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Public Opinion and Political Socialization 10. Trace the development of modern public opinion research Describe the methods for conducting and analyzing.

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Presentation on theme: "Public Opinion and Political Socialization 10. Trace the development of modern public opinion research Describe the methods for conducting and analyzing."— Presentation transcript:

1 Public Opinion and Political Socialization 10

2 Trace the development of modern public opinion research Describe the methods for conducting and analyzing different types of public opinion polls Learning Objectives 10

3 Assess the potential shortcomings of polling Analyze the process by which people form political opinions Learning Objectives 10

4 Evaluate the effects of public opinion on politics 10.5 Learning Objectives 10

5 Roots of Public Opinion Research  The Earliest Public Opinion Research  The Gallup Organization  The National Election Studies 10.1

6 The Earliest Public Opinion Research  Polling to predict winner of elections  Polling to discover public opinions Walter Lippmann’s Public Opinion  Literary Digest Straw poll Sample 10.1

7 Is polling always accurate? 10.1

8 FIGURE 10.1: How successful has the Gallup Poll been? 10.1

9 a.Survey b.Straw poll c.Sample d.Registered voters 10.1 Which term describes the people who are polled? 10.1

10 a.Survey b.Straw poll c.Sample d.Registered voters 10.1 Which term describes the people who are polled? 10.1

11 Conducting and Analyzing Public Opinion Polls  Designing the Survey and Sample  Contacting Respondents  Analyzing the Data 10.2

12 Designing the Survey and Sample  Determining the content and phrasing of the questions Wording is crucial “Push polls” “Push polls”  Selecting the sample Population Random sampling Stratified sampling 10.2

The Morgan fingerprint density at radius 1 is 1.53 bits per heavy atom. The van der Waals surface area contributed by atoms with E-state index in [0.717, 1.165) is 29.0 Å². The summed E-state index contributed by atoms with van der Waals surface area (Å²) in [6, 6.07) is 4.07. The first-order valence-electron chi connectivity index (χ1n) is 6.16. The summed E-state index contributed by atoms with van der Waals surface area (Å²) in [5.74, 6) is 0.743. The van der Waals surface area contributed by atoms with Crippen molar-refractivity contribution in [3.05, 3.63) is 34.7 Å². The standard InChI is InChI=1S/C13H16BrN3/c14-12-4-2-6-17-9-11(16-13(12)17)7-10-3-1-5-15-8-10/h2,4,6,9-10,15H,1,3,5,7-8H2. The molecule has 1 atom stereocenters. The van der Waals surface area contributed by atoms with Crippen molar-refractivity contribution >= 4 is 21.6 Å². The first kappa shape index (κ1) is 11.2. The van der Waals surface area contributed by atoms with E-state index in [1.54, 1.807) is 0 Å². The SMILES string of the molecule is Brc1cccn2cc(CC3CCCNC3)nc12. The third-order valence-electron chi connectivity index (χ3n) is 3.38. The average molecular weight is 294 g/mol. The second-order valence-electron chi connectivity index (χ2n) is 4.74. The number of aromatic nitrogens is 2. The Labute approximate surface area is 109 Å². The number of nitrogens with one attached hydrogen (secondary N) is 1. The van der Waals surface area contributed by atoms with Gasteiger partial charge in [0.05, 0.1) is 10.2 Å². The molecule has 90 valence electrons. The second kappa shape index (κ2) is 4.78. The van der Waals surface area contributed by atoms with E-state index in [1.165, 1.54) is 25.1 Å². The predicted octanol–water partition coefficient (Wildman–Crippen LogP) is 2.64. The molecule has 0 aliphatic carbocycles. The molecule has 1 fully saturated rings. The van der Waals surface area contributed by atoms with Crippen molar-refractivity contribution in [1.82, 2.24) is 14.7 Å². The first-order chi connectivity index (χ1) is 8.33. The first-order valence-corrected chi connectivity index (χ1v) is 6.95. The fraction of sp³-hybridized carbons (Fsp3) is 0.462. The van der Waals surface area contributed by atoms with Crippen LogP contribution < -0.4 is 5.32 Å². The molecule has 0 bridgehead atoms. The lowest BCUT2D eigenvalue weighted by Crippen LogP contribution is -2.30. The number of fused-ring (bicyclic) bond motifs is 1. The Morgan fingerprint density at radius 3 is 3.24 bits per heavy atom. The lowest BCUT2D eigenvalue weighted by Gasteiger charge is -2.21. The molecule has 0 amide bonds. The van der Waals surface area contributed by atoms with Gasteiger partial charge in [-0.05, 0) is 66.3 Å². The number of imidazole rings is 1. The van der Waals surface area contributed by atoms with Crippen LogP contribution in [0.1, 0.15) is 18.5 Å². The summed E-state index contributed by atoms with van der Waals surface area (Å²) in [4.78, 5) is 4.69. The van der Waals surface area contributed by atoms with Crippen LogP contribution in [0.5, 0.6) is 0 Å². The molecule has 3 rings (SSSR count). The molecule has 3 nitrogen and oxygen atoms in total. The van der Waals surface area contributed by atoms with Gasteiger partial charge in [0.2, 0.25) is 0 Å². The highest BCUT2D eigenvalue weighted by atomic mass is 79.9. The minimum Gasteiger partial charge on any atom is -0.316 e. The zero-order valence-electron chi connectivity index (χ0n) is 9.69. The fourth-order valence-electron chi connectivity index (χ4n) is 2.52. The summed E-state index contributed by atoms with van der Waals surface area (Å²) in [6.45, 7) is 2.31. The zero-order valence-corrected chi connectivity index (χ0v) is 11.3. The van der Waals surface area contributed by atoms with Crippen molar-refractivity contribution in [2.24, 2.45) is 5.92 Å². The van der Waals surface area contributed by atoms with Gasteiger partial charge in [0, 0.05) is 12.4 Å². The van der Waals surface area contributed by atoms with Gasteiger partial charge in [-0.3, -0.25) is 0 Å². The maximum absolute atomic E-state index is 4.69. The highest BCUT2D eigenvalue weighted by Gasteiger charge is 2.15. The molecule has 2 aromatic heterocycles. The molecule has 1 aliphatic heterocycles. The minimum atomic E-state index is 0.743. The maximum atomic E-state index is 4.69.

13 Contacting Respondents  Telephone polls Random digit dialing survey What’s the 21 st Century issue with this? 10.2

14 How are polls conducted? 10.2

15 Contacting Respondents  Telephone polls Tracking polls 10.2

16 FIGURE 10.2: What does a daily tracking poll look like? 10.2

17 Contacting Respondents  In-person interviews Exit polls  Internet polls Scientific polls versus unscientific Web polls 10.2

18 Analyzing the Data  Reveals implications for public policy and political campaigns  Data analyzed by computers Subgroups of population, such as men versus women, age groups, or political ideology, may be analyzed  Reporting the data News organizations or campaigns News organizations 10.2

19 a.Push poll b.Straw poll c.Tracking poll d.Stratified sampling 10.2 Which type of poll is designed to give a skewed result? 10.2

20 a.Push poll b.Straw poll c.Tracking poll d.Stratified sampling 10.2 Which type of poll is designed to give a skewed result? 10.2

21 Shortcomings of Polling  Survey Error  Limited Response Options  Lack of Information  Difficulty in Measuring Intensity  Lack of Interest in Political Issues 10.3

22 Survey Error  Margin of error Natural errors in statistical measurement  Sampling error Happens when a pollster draws an improper sample 10.3

23 Limited Response Option  Yes/No (Approve/Disapprove) May not give respondents sufficient room to answer  “Feeling thermometer” Respondents rate feelings

24 Can polls measure intensity of opinion? 10.3

25 Lack of Interest in Political Issues  Many people lack an opinion on certain policies Policies that don’t affect people directly Policies that don’t involve moral values  Foreign policy Less likely to generate interest  Domestic policy More likely to generate interest 10.3